The Date: March 6, 2007
The Venue: The Marriott Marquis in Times Square, New York
The Host: Dan Rather
The Crowd: A who's who of cable sales and programming execs across the board, ranging from Lifetime to ESPN to BET.
The Food: After a 90-minute reception with an open bar, guests were seated at their respective tables with their bottles of red and white wine to share. A mixed-green salad with what appeared to be hummus kicked off the meal, followed by grilled fish and a small portion of prime rib, topped off with a decadent helping of apple pie and a dessert tray with sugar-coated confections small enough to be consumed in multiples of four before the guilt kicked in.
There's nothing like freeloading for a good cause. At first, we were a bit apprehensive of making the rounds of the benefit circuit, as it might contradict our whole raison d'etre at these industry events. But Cable Positive's dinner and reception honoring Time Warner Cable's Glenn Britt was so full of gregarious, high-spirited people we saw no harm in loading up on free wine and sugar-coated jellies in the name of HIV/AIDS awareness.
Freeloader sat with our friends at Lifetime, who apparently are in good standing with the folks at Cable Positive -- our table gave us front-and-center access to the podium that would soon be graced by host Dan Rather. We had to admit it was a bit weird to hear Rather introduced as a global correspondent for HDNet following his less-than-ceremonious departure from CBS, however. But Freeloader has never been one to second-guess Les Moonves' decisions.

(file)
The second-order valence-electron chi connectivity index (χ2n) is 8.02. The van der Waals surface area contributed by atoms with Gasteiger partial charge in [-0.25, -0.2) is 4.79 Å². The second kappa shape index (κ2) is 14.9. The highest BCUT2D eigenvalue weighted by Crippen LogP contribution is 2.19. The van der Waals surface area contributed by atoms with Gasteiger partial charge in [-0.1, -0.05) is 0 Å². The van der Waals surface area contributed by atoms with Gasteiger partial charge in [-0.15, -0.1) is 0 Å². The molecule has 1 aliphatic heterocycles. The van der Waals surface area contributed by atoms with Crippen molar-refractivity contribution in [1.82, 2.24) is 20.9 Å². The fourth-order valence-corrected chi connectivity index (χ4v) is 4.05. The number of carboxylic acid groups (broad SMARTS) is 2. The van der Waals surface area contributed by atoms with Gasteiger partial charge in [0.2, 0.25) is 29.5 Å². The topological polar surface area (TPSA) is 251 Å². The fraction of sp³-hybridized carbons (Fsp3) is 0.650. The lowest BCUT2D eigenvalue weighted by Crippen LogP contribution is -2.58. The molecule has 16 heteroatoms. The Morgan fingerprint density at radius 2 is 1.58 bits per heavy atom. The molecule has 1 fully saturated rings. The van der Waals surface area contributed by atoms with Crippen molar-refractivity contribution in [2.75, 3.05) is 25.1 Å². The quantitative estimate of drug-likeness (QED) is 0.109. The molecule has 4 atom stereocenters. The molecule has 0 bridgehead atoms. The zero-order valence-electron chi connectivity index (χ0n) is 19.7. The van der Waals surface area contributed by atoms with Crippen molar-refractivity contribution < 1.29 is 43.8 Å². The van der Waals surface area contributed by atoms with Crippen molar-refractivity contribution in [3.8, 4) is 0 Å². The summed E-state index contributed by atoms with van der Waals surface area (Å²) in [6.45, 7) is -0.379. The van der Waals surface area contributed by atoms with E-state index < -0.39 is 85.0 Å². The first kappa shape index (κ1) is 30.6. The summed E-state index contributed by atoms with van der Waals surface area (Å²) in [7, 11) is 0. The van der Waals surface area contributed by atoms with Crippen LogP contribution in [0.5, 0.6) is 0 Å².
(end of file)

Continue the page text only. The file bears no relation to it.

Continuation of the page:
Time Warner's Glenn Britt proved to be a gracious recipient of Cable Positive's nifty little crystal prism of an award -- think the American Music Awards statue as designed by Frank Lloyd Wright. His company's continued support of the Cable Positive VOD network even humbled Rather, who introduced Time Warner Cable NY and news channel NY1's touching clip reel "25 Stories for 25 Years of the AIDS Epidemic."
Yet the event was a fairly light affair given the serious topics -- live dinner music from New Orleans jazz band Trombone Shorty was met with snickers at its youthful lineup and quips like "They're 12!" and "Where's the trombone player?" But since the cable industry has long been one of the HIV/AIDS cause's biggest supporters -- raising $18 million since 1992 and devoting more than $1 billion in air time -- we saw no shame in helping polish off an extra glass of chardonnay for a table that must've been 10 times the cost of our outfit.